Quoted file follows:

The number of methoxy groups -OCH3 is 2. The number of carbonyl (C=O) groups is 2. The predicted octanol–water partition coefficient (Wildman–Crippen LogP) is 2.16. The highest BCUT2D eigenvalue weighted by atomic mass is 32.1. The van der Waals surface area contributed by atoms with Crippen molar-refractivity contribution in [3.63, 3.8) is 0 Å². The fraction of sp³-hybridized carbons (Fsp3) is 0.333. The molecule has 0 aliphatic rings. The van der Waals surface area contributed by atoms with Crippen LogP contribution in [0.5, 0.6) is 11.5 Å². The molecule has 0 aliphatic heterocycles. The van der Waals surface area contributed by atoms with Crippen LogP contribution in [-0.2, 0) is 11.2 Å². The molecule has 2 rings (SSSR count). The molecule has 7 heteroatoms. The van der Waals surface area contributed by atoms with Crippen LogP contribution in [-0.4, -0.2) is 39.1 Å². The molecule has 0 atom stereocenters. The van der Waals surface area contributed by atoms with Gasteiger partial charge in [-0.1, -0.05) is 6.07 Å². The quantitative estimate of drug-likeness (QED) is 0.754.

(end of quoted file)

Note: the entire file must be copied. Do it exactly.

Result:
The number of methoxy groups -OCH3 is 2. The number of carbonyl (C=O) groups is 2. The predicted octanol–water partition coefficient (Wildman–Crippen LogP) is 2.16. The highest BCUT2D eigenvalue weighted by atomic mass is 32.1. The van der Waals surface area contributed by atoms with Crippen molar-refractivity contribution in [3.63, 3.8) is 0 Å². The fraction of sp³-hybridized carbons (Fsp3) is 0.333. The molecule has 0 aliphatic rings. The van der Waals surface area contributed by atoms with Crippen LogP contribution in [0.5, 0.6) is 11.5 Å². The molecule has 0 aliphatic heterocycles. The van der Waals surface area contributed by atoms with Crippen LogP contribution in [-0.2, 0) is 11.2 Å². The molecule has 2 rings (SSSR count). The molecule has 7 heteroatoms. The van der Waals surface area contributed by atoms with Crippen LogP contribution in [-0.4, -0.2) is 39.1 Å². The molecule has 0 atom stereocenters. The van der Waals surface area contributed by atoms with Gasteiger partial charge in [-0.1, -0.05) is 6.07 Å². The quantitative estimate of drug-likeness (QED) is 0.754.